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Arizona Official Outlines Key to Stopping Human Smuggling

  • Cindy Saine

The House Homeland Security Committee of the U.S. House of Representatives has held a hearing on stopping human smuggling across the border between the United States and Mexico. One of the witnesses, Arizona's top prosecutor Terry Goddard, said there is no way to improve U.S. border security without taking on Mexican drug cartels.

The Chairman of the House Homeland Security panel, Democrat Henry Cuellar of Texas, explained that for would-be illegal immigrants, crossing the U.S. border is much more difficult than it used to be because of tightened U.S. surveillance and security measures. Cuellar said more and more illegal immigrants are dependent on paying criminal smugglers to get them across the border.

"As we have done more to secure our borders, alien smuggling organizations have increasingly become more bold, violent and dangerous," said Henry Cuellar. "They are now posing new threats to our law enforcement officials, our border communities and the people they attempt to smuggle across our borders."

Arizona Attorney General Terry Goddard said the only way to stop human smuggling and increase U.S. border security is to take on Mexico's increasingly violent drug cartels, in cooperation with the Mexican government. But he said his state has had a lot of success in hurting the powerful drug cartels over the past eight years.

"My strategy has been very simple," said Terry Goddard. "It's to follow the money. We're very money conscious in the state of Arizona. The illegal profits from drug trade, from human smuggling have been our number one objective. And we've been able through a number of techniques to disrupt the flow of funds illegally going out of the country and to seize assets used by smugglers."

Goddard said his officials have been able to distinguish between legitimate wire transfers to Mexico from family members, and wire transfers for the drug cartels.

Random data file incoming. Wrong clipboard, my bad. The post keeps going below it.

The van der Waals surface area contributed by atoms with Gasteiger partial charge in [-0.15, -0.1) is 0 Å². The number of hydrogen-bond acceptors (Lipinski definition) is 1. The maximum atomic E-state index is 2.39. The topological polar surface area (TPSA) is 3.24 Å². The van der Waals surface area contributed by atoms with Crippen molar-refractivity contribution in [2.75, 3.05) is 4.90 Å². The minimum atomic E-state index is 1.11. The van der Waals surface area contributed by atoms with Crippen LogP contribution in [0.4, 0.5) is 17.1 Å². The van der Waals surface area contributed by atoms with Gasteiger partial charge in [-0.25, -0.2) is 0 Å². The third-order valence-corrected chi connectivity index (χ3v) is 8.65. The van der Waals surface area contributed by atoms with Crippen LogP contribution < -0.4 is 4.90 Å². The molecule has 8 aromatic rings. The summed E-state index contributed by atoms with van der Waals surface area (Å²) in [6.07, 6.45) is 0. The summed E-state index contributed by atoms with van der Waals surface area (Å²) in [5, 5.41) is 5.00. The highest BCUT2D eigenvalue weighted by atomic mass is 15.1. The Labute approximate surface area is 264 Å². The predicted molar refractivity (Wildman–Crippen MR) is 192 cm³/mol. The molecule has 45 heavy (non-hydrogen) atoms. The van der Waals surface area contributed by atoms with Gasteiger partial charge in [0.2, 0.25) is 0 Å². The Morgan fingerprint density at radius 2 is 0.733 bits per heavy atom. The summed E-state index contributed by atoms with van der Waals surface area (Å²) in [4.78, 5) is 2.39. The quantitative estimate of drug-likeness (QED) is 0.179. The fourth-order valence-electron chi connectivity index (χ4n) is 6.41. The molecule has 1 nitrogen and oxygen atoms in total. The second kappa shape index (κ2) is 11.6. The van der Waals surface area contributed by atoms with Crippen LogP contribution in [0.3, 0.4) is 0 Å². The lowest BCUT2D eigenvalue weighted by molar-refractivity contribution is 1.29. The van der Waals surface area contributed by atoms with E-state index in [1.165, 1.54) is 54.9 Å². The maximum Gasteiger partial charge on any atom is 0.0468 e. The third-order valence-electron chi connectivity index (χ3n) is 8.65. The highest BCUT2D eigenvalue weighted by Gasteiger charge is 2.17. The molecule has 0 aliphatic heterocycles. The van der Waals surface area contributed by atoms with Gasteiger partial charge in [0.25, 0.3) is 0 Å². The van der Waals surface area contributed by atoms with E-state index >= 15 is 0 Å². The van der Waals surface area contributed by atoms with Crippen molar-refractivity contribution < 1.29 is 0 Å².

The hearing took place on the same day that a U.S. federal judge is holding a hearing on the constitutionality of Arizona's controversial new immigration law. It requires police, while enforcing other laws, to examine a person's immigration status if there is reasonable suspicion the person is in the country illegally.

Although Thursday's hearing was not about the new immigration law, heated political debate on the issue made its way into questions asked by some lawmakers. Republican Congressman Charles Dent of Pennsylvania inserted this comment.

"I absolutely find it incomprehensible that the [U.S.] Department of Justice could be suing the state of Arizona on this issue of enforcing federal immigration law," said Charles Dent.

And on the Democratic side, Congressman Al Green of Texas put Goddard under pressure, asking him repeatedly if he believed in the U.S. Constitution, and if he would challenge a law in his state if he believed it to be unconstitutional.

"Do you also agree that the Attorney General of the United States of America is duty-bound to challenge laws that he believes to be unconstitutional," asked Al Green.

Arizona Attorney General Goddard finally said that if U.S. Attorney General Eric Holder sincerely believes the new Arizona law is unconstitutional, he would have "no choice" but to take action.

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